29 July 2017, Dakar — Cameroon plans to begin exporting liquefied natural gas later this year using a newly designed offshore plant that analysts say could slash production costs and unlock African reserves not previously considered economically viable.
West and Central Africa’s Gulf of Guinea has seen a wave of new oil and gas exploration, particularly since Tullow Oil discovered Ghana’s huge Jubilee gas field in 2007. But the cost of pipelines and onshore liquefaction facilities means that relatively few gas finds have been developed.
However, a new technology has the potential to boost West and Central Africa’s efforts to exploit its vast gas resources by allowing smaller plants to ship gas from less accessible fields.
A specialised vessel owned by Golar LNG will dock offshore Cameroon’s Atlantic coast in the coming weeks for testing. It will liquefy natural gas produced in nearby offshore fields for shipment directly overseas. Russia’s Gazprom has the rights to ship the gas to customers in Asia, Europe or South America.
“Deploying offshore liquefaction facilities bypasses some of the difficulties associated with building infrastructure onshore. Sometimes, offshore is simply easier,” said Jean-Baptiste Bouzard, the sub-Saharan analyst at Wood Mackenzie.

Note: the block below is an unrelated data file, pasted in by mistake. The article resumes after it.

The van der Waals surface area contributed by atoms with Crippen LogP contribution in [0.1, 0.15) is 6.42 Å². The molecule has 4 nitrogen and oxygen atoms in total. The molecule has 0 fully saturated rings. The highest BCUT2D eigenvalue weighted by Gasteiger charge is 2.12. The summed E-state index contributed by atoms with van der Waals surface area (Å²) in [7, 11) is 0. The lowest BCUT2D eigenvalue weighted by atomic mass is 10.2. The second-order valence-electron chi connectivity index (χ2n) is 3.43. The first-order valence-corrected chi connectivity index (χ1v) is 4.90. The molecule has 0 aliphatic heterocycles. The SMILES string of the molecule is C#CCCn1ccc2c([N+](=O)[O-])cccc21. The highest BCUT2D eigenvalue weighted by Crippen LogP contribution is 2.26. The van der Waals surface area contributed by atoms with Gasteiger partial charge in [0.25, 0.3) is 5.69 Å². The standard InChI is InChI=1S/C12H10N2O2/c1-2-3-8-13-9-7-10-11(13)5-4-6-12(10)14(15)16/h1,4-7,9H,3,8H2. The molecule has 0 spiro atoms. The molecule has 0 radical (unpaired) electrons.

In sub-Saharan Africa, Nigeria, Equatorial Guinea and Angola already export over 20 million tonnes each year (mtpa) of LNG, mainly to Europe and Asia. But those kinds of onshore facilities, which require large refrigeration units and storage tanks that take up acres of land, can be prohibitively expensive.
The dominance of cheap diesel and fuel oil in the region’s domestic power markets also hindered the exploitation of reserves.
“Demand in the region is, at present, insufficient to justify the development of such big gas reserves for domestic consumption only,” CITAC analysts said in a report this month on LNG in sub-Saharan Africa. “Consequently, most projects…are liquefaction units for exports.”
The new offshore vessels will do the same job as the onshore facilities, albeit in smaller volumes, for a fraction of the cost of infrastructure.
Cameroon, Equatorial Guinea and Congo Republic are already developing four such offshore plants. Together they are expected to cost around $6 billion, a price tag comparable to that of some single onshore facilities.
In Senegal, BP is also considering using similar technology to export newly-discovered gas in deep waters there.
The exact volumes produced by the new offshore projects is not yet clear. Cameroon’s project, a joint venture between Golar, Perenco and Cameroon’s state-run SNH, will produce 1.2 mtpa.
Together, the four planned offshore projects are unlikely to produce much more than 7 mtpa of LNG.
But the small scale has its advantages. In a market already glutted by a 7.5 percent growth in supply last year, having the cheapest gas will help win customers. A smaller-scale plant could help keep costs down.
Only one other plant like the one in Cameroon currently exists. It went online in Malaysia in March, and the market will be closely watching progress in Cameroon.
*Oleg Vukmanovic; Editing: Joe Bavier & Susan Thomas – Reuters